A fearless faith in fiction — Employing, since 2008, a Kantian or Jungian sensibility and an ‘intentional fallacy’ consciousness — Various passions of the reading moment — Walter de la Mare, ELizabeth BOWen, ROBERT aiCKMAN and many others old and new — Please click my name below for this site’s navigation and my backstory as intermittent photographer, writer, editor, publisher & reviewer.
“The pendulum of the large grandfather clock in the corner of the room wobbled from side to side. The hands were almost at one o’clock, but they didn’t advance, and the clock didn’t make a sound, not even a ticking noise.”
Until the tick become a tuk-tuk? A Zeno’s Paradox of a ‘living ghost’ talking to a little girl in Bangkok, with elements of Japan and Ancient Egypt. A most captivating work, a conversation ostensibly from a lady, about her life, her friendship with Janet, her counted deaths, her frozen ability of everlasting Zenoist time for knowledge alongside a counterpointed disability when breaking through the ice of such freedom, this conversation being in a room paradoxically with slow fans, while the girl’s father was at the British Club. A gifted maths book now becoming the golden book that will teach us to count, as I later counted more deaths for the lady than she thought possible! The infinite vanishing-point of a well’s measured eternity?
“…reasonable suspicion that somethin’ hinky’s goin’ on.”
I’m like the police officer arresting Rodrigo the ‘Latin American literature’ teacher at the end of the story, with me thinking there is something, well, hinky about this story and its historical conspiratorial rebellious backstory (was it Mexico?) and now somewhere else foreign on exchange, with the chewing gum under the coffee shop table, its suspect waitress and the telephone flex she made into a shadow or silhouette, I recall, and the school janitor Michael who was a bit ‘strange’ with his eye, and Rodrigo making himself responsible for clearing out the janitor’s basement after, well, after what? I know, but you won’t if you don’t read it. We are, meanwhile, allowed to read some of the book the janitor left in the basement with the staccato poems he had written in it. They mean more than the suspect poetry inside this story itself of moral turpitude. And that’s not me conspiring to be simply hinky. Most ‘literature’ is hinky, I guess. But was that his sister whom Rodrigo was talking to in the title?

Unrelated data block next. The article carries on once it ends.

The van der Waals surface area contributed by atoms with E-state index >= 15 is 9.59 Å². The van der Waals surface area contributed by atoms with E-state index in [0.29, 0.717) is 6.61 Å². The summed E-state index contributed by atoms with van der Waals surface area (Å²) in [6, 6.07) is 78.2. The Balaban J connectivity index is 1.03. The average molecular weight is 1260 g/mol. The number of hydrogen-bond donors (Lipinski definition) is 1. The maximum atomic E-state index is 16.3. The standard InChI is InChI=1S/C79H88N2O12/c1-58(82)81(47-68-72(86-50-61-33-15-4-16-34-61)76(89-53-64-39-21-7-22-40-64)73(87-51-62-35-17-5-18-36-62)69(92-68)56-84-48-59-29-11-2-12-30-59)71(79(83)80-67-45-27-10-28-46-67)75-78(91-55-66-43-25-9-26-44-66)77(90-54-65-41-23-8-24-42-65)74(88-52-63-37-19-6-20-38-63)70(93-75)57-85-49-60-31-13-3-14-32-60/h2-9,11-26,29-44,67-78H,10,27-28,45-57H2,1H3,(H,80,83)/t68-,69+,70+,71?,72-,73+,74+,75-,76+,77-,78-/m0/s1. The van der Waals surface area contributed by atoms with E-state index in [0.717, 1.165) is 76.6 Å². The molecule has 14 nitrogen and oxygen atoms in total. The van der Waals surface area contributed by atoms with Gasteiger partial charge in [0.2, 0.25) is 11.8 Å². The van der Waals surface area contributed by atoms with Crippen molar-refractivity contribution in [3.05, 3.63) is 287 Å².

“She never took pictures of whole things, just fragments of objects or moments that caught her eye.”
There’s something about the dark arts of this book that are themselves hinky. Well, you can’t have one without the other. And although I recognised the intentional pretension or artificiality of this story, I relished its preternaturally divining dark arts, too. The same as my gestalt real-time reviewing, I hope, whereby I take photos, too, photos of ready-mades, found art, like the art installation in this story of clothes hangers doubling as divining-rods toward gestalt; I actually sometimes include them in the manipulation of the book review itself, this story being of a woman who takes photos and then makes them into a story: three pictures, hem, racist, apples, small breasts, doe, truck. A woman on a bus fancying the conductor, a woman who also thinks of MoMa and ends up seeing her Momma, her Mother of Stones who is almost a rival in Art’s gestalt-game, her own MoMA at the family home, a house falling down in slow Zeno motion amidst the wilds where nobody goes,…